Survey: 50 Million US Adults Have Donated to Crowd-Funding Campaigns for Medical Bills

As health care costs continue to rise in the United States, crowdfunding on websites such as GoFundMe is becoming increasingly common.

As health care costs continue to rise in the United States, crowdfunding on websites such as GoFundMe is becoming increasingly common. According to a survey from the National Opinion Research Center (NORC) at the University of Chicago, nearly 8 million adults in the United States have started a crowd-funding campaign either for themselves or for others.1

The survey used a nationally representative sample of 1020 US adults 18 years of age and over, of whom 79 completed the survey by phone and 941 completed it online.2

Of the respondents, 3% said they had started a campaign for their own expenses, 5% started a campaign for someone else's expenses, 20% said they had donated to a campaign, and 74% had not done any of these.2

Of those who had donated, 24% donated to the campaign of a relative, 46% to a friend, 14% to a coworker, 23% to an acquaintance, and 35% to a stranger.2 The number of participants who donated to strangers surprised the researchers, according to Mollie Hertel, MPP, a senior research scientist at NORC.

"We didn't expect that number to be quite so high (higher even than the percent who reported donating to a relative)," Hertel said in an email to Pharmacy Times.

Social media networks may be contributing to the rise of crowdfunding sites such as GoFundMe, which is one of the most widely used. GoFundMe alone raises more than $650 million annually for more than 250,000 medical campaigns, according to their website.3 Recommendations on the site's "Top Fundraising Tips" page include leveraging social media, building a website or blog, and creating a hashtag.4

The NORC researchers said their survey helped shed light on the ways in which patients use crowdfunding.

"Now we see that social networks are enabling people to help Americans in need," said Susan Cahn, PhD, MHS, MA, a senior research scientist at NORC, in an email.

According to the Peterson-KFF Health System Tracker, the United States spends a disproportionate amount on health care: almost twice as much per person than other countries. Per capita in 2017, the United Kingdom spent $4246 per person compared with $10,224 in the United States.5

Not only are Americans turning to crowdfunding to tackle the rising costs, but the survey found that 36% believe the government has a great deal of responsibility to provide free or reduced-cost medical care for those who can't afford it.2

When asked which people or organizations had "a great deal" of responsibility, just 14% of respondents indicated family or friends have a great deal of responsibility. Another 20% said charities have a great deal of responsibility, 16% answered doctors, and 26% answered hospitals or clinics. Only 14% said the government's responsibility is "not much" or "none at all."2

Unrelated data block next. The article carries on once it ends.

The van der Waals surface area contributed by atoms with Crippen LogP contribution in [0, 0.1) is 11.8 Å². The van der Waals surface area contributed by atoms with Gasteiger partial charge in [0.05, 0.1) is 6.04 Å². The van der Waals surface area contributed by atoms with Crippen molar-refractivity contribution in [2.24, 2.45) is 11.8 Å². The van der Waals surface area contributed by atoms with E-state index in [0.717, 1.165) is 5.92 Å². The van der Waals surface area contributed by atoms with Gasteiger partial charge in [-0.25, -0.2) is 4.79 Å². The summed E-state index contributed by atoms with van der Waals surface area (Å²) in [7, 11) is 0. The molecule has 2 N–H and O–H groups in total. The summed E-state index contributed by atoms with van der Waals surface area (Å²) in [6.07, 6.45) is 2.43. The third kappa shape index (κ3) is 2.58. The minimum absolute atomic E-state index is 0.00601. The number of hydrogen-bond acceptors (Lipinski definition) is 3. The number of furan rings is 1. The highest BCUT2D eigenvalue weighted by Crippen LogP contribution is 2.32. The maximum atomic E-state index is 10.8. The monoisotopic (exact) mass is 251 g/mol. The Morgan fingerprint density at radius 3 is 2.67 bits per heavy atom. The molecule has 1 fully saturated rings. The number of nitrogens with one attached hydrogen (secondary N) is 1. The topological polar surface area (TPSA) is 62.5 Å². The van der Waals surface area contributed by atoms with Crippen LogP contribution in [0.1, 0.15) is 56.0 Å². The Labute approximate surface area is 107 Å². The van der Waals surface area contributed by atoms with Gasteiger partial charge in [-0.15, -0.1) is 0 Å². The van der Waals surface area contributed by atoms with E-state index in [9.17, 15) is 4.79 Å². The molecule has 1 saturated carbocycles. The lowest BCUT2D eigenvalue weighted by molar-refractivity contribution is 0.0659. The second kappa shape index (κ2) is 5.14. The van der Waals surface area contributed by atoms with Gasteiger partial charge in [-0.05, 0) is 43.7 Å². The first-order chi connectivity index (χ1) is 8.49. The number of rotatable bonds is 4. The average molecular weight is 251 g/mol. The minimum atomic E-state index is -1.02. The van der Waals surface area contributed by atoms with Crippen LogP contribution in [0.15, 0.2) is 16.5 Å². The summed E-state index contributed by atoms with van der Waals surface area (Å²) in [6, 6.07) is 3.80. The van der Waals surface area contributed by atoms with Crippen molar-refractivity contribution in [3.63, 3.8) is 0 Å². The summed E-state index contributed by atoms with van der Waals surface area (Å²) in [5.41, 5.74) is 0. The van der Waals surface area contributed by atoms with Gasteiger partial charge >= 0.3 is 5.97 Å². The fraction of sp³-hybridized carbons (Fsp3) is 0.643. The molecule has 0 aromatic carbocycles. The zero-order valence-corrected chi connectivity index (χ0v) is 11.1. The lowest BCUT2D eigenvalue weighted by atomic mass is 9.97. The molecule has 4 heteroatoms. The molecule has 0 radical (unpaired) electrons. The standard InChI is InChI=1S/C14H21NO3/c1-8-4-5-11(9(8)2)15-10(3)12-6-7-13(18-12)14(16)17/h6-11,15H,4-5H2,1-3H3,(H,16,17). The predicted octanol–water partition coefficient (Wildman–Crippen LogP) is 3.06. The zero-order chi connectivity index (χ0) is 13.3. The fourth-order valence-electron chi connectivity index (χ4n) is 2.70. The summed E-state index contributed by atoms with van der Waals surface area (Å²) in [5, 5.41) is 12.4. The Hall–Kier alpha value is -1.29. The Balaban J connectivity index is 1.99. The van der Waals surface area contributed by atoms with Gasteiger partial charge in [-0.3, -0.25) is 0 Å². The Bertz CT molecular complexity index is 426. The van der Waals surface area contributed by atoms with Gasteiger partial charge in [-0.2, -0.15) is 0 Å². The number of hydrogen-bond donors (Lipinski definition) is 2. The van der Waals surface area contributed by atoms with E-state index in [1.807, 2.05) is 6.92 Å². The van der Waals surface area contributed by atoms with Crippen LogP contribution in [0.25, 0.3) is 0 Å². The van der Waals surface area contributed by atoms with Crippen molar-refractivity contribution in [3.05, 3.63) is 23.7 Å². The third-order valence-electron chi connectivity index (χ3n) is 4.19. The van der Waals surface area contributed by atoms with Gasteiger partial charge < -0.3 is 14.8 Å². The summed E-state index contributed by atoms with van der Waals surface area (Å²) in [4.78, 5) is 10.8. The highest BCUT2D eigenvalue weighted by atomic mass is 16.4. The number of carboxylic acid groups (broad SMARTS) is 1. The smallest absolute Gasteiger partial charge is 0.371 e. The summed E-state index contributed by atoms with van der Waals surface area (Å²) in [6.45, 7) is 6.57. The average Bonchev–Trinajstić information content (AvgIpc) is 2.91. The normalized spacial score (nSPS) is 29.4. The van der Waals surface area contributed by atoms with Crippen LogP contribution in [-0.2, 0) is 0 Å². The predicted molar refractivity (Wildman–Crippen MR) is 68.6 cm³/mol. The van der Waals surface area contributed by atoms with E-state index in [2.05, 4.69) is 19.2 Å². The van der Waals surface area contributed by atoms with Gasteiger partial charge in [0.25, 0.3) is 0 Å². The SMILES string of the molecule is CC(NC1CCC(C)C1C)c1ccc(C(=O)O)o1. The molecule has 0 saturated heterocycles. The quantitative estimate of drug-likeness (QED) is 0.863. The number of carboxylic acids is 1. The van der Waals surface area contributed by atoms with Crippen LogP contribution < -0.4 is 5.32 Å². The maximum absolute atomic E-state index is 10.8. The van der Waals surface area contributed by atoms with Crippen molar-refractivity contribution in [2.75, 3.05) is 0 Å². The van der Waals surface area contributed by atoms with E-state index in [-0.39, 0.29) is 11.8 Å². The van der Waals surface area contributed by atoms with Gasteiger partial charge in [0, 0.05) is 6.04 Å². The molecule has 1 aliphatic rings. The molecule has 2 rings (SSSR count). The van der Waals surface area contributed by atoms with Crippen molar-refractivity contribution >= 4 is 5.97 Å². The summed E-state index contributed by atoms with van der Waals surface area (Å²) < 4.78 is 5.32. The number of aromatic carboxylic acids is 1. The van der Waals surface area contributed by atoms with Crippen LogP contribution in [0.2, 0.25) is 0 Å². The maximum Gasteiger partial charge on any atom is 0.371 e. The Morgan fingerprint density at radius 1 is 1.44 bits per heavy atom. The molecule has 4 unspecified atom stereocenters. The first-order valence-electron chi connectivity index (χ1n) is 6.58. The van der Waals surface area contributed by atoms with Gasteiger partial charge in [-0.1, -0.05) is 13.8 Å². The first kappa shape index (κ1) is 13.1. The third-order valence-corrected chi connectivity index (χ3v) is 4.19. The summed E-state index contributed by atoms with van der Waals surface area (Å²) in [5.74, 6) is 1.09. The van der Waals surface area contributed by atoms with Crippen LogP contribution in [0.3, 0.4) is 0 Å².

"Although an estimated 5% of Americans started a campaign to pay for someone else's medical expenses, 26% think that family or friends should not assume much or any responsibility for helping when medical care is unaffordable," Cahn pointed out.

Although crowdfunding may help many Americans pay for the high cost of medical treatments, there are many concerns about potential fraud.

According to an article published in 2019 in The New Yorker, GoFundMe says that less than a tenth of 1% of its campaigns are fraudulent, but skeptics believe that number may be higher. The website does not currently require medical confirmation from those fundraising for health care bills, and some have suggested that this could go a long way toward minimizing fraudulent fundraisers.6

This study represents the first time that researchers at NORC have investigated the prevalence of crowdfunding, who Americans are donating to, and who is responsible for paying for health care, Hertel said. Although the study did not explore ongoing trends or the future of crowdfunding, Hertel said they have plans to do additional research into the future of crowdfunding websites and donations.

REFERENCES

  • Millions of Americans Donate through Crowdfunding Sites to Help Others Pay for Medical Bills [news release]. Chicago, IL; February 19, 2020. NORC website; https://www.norc.org/NewsEventsPublications/PressReleases/Pages/millions-of-americans-donate-through-crowdfunding-sites-to-help-others-pay-for-medical-bills.aspx. Accessed February 27, 2020.
  • NORC AmeriSpeak Omnibus Survey: Millions of Americans Donate through Crowdfunding Sites to Help Others Pay for Medical Bills. NORC at the University of Chicago; released February 19, 2020. https://www.norc.org/PDFs/ASonHealth/AmeriSpeak%20Omnibus%20-%20Crowdfunding.pdf. Accessed February 27, 2020.
  • Medical Fundraising, GoFundMe website. https://www.gofundme.com/start/medical-fundraising
  • Top Fundraising Tips, GoFundMe website. https://www.gofundme.com/c/fundraising-tips
  • Sawyer B, Cox C. How does health spending in the US compare to other countries? Peterson-KFF Health System Tracker, published December 7, 2018. https://www.healthsystemtracker.org/chart-collection/health-spending-u-s-compare-countries/#item-start. Accessed February 27, 2020.
  • Heller N. The Hidden Cost of GoFundMe Health Care. The New Yorker; June 24, 2019. https://www.newyorker.com/magazine/2019/07/01/the-perverse-logic-of-gofundme-health-care. Accessed February 27, 2020.